Pagoda Dogwood (Cornus alternifolia) in the Dogwoods Database

Common names:
Give a thumbs up Pagoda Dogwood
Give a thumbs up Green Osier
Give a thumbs up Alternate-Leaf Dogwood
Give a thumbs up Dogwood

General Plant Information (Edit)
Plant Habit: Tree
Life cycle: Perennial
Sun Requirements: Full Sun to Partial Shade
Partial Shade to Full Shade
Water Preferences: Wet Mesic
Mesic
Dry Mesic
Soil pH Preferences: Slightly acid (6.1 – 6.5)
Plant Height: 15-20 feet
Plant Spread: 20-25 feet
Leaves: Good fall color
Unusual foliage color
Deciduous
Fruit: Showy
Edible to birds
Other: Dark blue drupes on red stems
Fruiting Time: Summer
Fall
Flowers: Showy
Flower Color: White
Yellow
Bloom Size: 2"-3"
3"-4"
Flower Time: Spring
Late spring or early summer
Suitable Locations: Patio/Ornamental/Small Tree
Uses: Flowering Tree
Edible Parts: Fruit
Wildlife Attractant: Bees
Birds
Butterflies
Propagation: Other methods: Cuttings: Stem
Pollinators: Wasps
Moths and Butterflies
Flies
Bumblebees
Bees
Containers: Not suitable for containers
Awards and Recognitions: Other: 2004 Great Plant Picks Award Winner

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Garden Tours: mcash70Garden Tours: mcash70
April 22, 2012

Come with us now as we travel to Canada to view the gorgeous gardens of Margaret, (mcash70). Short growing seasons and long cold winters don't seem to mar the beauty of her landscape. Be sure to click on the images to enlarge them. You are going to love what you see!

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Comments:
Posted by ILPARW (southeast Pennsylvania - Zone 6b) on Dec 1, 2017 5:28 PM

I remember a landscaper from McKay Nursery in southern Wisconsin who would plant a Pagoda Dogwood to the side of each house in the front yard as his signature in Wisconsin and northern Illinois. This species is a really beautiful tree that is clean and neat with a number of good characteristics all year long: pretty foliage, nice flowers, good red fall color, smooth bark, and a great form with its wide, horizontal, tiered, wishbone branching. Its native range is from Nova Scotia down to north Georgia to Missouri up to northern Minnesota in upland forest. It is offered by a good number of conventional and native nurseries. It is not well-known by the general public, but it is cherished by professional landscape architects and designers. It needs good quality soil that is moist, slightly acid to slightly alkaline. It does best with shelter from hot, dry strong winds and it does not do well with strong drought. It should be used more than it is.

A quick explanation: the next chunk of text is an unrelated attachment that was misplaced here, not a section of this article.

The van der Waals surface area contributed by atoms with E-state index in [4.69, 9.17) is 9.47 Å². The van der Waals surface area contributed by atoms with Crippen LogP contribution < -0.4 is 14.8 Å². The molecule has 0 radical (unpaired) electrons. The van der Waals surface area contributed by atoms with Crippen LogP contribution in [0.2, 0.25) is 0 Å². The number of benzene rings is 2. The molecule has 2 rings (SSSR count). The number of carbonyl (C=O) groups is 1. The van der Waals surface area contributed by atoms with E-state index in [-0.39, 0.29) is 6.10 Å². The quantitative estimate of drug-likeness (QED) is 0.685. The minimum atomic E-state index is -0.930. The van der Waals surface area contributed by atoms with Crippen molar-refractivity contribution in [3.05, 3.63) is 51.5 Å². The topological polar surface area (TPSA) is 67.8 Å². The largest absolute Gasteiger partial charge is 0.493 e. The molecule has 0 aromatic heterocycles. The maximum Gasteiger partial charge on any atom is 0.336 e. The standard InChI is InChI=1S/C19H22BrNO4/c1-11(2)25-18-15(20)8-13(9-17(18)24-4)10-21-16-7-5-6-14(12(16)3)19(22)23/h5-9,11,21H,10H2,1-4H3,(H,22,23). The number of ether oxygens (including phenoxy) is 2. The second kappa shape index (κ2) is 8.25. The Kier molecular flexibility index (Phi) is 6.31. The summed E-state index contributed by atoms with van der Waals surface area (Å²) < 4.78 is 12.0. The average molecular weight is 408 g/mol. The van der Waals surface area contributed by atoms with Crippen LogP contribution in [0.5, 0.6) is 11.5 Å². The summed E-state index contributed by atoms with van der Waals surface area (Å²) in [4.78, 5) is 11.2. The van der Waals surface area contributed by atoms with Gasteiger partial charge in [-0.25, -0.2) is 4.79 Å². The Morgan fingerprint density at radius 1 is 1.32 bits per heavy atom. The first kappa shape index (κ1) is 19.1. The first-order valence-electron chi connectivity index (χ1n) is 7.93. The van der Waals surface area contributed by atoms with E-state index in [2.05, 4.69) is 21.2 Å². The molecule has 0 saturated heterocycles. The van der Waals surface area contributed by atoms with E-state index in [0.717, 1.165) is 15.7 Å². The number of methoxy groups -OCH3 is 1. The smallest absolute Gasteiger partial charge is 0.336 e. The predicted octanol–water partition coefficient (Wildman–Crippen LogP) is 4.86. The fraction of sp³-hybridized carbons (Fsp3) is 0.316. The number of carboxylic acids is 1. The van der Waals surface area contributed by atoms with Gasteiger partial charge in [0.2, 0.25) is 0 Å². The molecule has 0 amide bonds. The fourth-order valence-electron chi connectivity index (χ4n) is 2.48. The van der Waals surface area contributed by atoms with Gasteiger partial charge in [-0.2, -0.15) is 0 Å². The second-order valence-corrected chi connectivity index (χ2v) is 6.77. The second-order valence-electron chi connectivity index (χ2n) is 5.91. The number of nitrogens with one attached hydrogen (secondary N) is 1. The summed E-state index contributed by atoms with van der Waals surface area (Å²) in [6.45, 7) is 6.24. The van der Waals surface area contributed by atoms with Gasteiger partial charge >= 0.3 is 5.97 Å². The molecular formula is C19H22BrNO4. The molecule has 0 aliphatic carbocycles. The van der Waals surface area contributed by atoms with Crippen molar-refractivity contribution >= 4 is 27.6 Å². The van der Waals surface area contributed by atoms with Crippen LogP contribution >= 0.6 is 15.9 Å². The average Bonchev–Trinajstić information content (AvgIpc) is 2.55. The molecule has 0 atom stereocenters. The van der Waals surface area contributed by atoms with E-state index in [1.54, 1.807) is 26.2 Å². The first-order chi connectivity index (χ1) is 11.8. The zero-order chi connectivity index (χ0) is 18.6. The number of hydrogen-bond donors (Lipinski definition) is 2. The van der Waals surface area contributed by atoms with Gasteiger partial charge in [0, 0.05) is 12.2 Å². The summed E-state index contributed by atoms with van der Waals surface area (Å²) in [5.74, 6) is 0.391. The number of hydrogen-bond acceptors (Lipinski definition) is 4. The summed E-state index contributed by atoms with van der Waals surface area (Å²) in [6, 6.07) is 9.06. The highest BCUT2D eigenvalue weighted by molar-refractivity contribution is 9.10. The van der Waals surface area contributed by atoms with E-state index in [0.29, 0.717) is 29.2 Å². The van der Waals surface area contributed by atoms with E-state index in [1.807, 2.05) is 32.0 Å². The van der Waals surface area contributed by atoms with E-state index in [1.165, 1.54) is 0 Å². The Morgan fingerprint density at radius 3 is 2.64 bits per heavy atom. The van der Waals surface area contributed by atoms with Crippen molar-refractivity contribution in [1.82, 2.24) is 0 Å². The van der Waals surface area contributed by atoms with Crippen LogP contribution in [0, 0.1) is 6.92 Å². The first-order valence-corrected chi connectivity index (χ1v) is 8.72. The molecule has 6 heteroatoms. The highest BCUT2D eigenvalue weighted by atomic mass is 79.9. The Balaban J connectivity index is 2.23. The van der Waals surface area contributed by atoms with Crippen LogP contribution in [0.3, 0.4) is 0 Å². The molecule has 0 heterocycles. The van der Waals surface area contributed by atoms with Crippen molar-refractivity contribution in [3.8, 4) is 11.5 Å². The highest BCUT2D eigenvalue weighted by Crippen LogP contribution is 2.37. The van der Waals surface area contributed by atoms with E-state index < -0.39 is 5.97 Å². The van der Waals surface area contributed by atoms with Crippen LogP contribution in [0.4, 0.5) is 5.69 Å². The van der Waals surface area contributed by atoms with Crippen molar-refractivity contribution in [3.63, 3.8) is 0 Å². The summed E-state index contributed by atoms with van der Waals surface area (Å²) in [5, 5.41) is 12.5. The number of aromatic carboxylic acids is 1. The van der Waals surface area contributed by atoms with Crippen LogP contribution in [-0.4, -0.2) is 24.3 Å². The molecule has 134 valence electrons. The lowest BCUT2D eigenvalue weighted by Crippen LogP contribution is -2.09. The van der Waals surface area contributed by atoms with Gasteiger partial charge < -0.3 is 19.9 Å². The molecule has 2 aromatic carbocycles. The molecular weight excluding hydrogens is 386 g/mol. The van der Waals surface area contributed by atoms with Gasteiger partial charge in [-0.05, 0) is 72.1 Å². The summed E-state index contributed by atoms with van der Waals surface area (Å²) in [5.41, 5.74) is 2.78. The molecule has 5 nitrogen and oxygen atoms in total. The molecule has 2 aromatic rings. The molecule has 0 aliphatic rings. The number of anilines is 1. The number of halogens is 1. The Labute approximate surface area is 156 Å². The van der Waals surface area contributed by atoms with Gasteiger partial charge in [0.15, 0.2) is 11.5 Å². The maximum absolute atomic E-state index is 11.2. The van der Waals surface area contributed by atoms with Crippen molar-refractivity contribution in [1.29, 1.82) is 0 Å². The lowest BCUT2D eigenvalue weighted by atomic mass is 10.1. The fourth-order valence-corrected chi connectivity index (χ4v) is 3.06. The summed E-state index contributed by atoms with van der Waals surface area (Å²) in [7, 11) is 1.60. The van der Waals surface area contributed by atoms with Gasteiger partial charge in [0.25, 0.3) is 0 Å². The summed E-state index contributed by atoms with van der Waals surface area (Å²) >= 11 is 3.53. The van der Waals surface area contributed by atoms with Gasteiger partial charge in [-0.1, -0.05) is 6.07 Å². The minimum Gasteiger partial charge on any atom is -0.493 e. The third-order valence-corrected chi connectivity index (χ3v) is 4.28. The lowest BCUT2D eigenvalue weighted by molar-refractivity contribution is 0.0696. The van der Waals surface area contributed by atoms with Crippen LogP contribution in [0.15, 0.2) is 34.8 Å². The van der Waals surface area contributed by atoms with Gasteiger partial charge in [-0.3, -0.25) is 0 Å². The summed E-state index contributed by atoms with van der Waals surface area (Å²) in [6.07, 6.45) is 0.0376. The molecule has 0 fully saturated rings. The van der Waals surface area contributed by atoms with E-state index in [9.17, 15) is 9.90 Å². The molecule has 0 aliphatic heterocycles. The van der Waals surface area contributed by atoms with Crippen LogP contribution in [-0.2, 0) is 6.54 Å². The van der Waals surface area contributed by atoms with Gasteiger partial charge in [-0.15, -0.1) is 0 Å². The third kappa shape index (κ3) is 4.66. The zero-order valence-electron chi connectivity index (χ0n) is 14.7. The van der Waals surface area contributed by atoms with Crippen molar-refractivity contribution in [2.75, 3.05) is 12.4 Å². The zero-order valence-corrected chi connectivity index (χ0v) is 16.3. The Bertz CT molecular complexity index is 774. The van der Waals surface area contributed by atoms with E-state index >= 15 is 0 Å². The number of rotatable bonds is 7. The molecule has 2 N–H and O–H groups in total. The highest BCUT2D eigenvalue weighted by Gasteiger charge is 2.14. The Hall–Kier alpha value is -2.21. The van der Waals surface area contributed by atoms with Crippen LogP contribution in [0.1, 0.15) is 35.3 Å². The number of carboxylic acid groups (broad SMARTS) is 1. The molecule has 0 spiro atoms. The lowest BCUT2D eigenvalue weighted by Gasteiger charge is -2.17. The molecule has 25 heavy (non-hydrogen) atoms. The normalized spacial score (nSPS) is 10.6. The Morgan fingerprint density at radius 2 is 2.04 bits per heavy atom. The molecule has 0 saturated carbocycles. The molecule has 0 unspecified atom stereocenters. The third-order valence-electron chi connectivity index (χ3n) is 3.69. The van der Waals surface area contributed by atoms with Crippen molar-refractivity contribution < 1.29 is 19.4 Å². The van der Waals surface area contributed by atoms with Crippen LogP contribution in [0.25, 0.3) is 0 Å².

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Posted by mcash70 (Near Kamloops, BC, Canada - Zone 3a) on Dec 10, 2011 2:41 PM

The Pagoda Dogwood is a slow growing small ornamental tree that has irregular tiers of branches giving it a somewhat horizontal, layered look. The pale yellow flowers in spring are followed by blue-black fruits. Outstanding purple to red fall color. This is a lovely tree that does very well in a mostly shaded area in my zone 3a garden.

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Posted by SongofJoy (Clarksville, TN - Zone 6b) on Dec 23, 2013 3:08 PM

The fruits provide food for at least eleven species of birds and the black bear. The leaves and bark are eaten by white-tailed deer, beaver, and cottontail rabbit.

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Discussion Threads about this plant
Thread Title Last Reply Replies
Pagoda Dogwood (Cornus alternifolia) by virginiarose Dec 10, 2011 12:48 PM 2
Looking for rooted cuttings or seedlings of the following: by frahnzone5 Feb 20, 2013 10:49 AM 8
Plant ID by kevin51 Jun 28, 2011 6:48 PM 20

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